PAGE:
Should You Wear Shoes Indoors?
To wear or not to wear, that is the question -- at least when it comes to bringing your street shoes into the house. Culturally, the consensus is divided. Keeping on your kicks is common practice in many Western cultures, while it's unheard of in many Eastern cultures, sometimes for religious reasons. Regardless of custom origins, the question we've been sitting on it: How much dirt are you really dragging in by bringing street shoes inside?
According to Dr. Janna Tuck, spokesperson for the American College of Allergy, Asthma, and Immunology, dragging in dust on outdoor clothing and shoes is one of many causes of allergies in the average American home. "You step on a lot of different things throughout the day, whether it's grass or the street," says Dr. Tuck. "And often that ends up going straight from your shoes to the carpet." Even if you have hardwood floors or tiles, dust particles and other allergen culprits can often cling to the soles of your shoe, in between the groves, and accumulate. Because small factors like these can easily add up over time, Dr. Tuck says, "I would vote dirty outdoor shoes stay outside."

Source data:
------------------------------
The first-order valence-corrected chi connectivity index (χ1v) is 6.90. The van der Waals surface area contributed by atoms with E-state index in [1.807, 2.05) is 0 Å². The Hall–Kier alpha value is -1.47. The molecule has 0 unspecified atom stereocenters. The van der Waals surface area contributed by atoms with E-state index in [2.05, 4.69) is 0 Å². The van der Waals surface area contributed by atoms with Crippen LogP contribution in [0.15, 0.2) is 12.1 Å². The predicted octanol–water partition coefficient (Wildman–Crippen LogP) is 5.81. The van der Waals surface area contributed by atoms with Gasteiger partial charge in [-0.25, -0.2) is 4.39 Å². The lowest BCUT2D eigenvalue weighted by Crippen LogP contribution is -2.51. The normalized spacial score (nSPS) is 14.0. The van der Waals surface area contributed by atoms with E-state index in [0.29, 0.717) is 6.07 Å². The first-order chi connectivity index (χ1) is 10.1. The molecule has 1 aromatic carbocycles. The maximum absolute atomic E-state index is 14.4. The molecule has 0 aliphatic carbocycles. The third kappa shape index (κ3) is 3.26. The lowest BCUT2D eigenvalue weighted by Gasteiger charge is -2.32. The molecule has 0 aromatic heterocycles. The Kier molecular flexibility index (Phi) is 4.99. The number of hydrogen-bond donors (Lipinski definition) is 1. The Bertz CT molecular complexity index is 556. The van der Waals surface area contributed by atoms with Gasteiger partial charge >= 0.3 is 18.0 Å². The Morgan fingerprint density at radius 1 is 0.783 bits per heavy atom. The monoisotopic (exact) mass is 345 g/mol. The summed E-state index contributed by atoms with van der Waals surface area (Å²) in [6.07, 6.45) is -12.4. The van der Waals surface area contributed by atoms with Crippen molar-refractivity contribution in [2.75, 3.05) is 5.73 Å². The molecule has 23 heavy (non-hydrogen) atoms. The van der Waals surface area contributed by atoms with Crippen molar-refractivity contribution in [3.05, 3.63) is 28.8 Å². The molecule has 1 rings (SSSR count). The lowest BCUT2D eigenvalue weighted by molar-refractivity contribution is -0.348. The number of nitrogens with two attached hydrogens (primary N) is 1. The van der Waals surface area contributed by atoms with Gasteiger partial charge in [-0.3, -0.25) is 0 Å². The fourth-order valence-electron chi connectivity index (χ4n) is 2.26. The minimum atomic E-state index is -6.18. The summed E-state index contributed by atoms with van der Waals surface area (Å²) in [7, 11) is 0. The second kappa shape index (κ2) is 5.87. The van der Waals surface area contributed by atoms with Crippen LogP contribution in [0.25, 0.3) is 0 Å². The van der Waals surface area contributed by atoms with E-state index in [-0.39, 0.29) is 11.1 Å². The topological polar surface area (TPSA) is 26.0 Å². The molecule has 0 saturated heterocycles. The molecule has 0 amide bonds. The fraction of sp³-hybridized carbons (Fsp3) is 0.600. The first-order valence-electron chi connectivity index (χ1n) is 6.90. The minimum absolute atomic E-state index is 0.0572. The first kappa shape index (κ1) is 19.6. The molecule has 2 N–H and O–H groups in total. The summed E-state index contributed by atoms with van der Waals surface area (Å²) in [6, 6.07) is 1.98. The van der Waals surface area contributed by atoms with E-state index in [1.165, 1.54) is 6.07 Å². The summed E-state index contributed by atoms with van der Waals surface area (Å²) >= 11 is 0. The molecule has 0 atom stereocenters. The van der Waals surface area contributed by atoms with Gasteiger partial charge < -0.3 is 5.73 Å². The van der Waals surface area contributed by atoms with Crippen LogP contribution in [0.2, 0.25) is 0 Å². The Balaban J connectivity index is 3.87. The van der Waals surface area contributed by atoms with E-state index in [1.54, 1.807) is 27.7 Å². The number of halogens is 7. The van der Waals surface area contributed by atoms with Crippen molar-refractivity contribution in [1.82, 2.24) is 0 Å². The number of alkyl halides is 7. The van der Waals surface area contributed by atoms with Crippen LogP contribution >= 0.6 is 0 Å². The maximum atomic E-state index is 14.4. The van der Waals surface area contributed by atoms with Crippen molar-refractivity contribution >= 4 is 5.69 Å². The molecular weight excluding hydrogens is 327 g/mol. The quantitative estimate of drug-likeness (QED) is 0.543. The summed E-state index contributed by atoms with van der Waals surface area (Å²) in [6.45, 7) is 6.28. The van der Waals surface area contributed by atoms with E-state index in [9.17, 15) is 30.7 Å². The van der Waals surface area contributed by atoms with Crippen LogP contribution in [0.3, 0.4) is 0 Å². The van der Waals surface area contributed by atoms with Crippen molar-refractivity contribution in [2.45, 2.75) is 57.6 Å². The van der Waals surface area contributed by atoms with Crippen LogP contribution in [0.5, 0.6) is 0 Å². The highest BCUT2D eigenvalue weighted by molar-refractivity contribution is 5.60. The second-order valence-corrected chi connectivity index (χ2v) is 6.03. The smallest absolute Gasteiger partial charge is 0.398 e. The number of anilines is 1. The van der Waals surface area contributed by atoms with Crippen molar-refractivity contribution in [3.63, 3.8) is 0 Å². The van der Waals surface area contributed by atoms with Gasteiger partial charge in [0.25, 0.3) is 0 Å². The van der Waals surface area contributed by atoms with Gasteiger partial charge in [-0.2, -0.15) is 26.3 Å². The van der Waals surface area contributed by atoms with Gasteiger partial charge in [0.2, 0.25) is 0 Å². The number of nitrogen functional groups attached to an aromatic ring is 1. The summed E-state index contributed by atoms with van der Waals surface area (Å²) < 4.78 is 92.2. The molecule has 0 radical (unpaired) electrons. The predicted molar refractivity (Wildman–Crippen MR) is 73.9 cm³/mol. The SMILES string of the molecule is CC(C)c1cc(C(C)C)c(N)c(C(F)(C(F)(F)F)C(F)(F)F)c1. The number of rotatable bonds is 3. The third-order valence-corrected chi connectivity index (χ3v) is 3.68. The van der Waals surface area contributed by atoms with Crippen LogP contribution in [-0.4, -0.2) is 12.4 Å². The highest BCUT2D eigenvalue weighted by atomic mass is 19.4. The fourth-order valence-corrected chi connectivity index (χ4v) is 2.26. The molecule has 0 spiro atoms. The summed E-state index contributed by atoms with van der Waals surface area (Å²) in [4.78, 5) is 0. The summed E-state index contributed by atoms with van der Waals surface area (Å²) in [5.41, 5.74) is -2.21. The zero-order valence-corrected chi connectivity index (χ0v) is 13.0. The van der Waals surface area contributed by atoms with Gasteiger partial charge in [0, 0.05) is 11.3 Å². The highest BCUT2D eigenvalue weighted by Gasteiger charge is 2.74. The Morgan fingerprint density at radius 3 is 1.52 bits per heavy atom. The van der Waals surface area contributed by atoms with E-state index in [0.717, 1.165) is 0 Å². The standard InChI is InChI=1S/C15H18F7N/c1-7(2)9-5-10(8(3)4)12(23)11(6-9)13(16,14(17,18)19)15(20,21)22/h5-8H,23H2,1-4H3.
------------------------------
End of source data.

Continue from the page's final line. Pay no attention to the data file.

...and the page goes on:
But if keeping shoes on still seems more practical in your home, she does offer a few solutions to keep dirt and irritants to a minimum. Try making a habit of regular vacuuming and dusting, and be mindful of keeping windows closed during heavy pollen season, which can vary regionally. If you're dying to let in the breeze of early spring, you can also consider installing an air filter to help keep allergen levels low. Dr. Tuck recommends filters with a MERV, or Minimum Efficiency Reporting Value, of at least 11 or 12.
Our favorite solution (no chores required!)? Swap out your sneakers and sandals for a pair of (stylish) indoor-only slippers. And hey, we know habits can be hard to break. Luckily, with these slippers we bet you'll switch in a snap.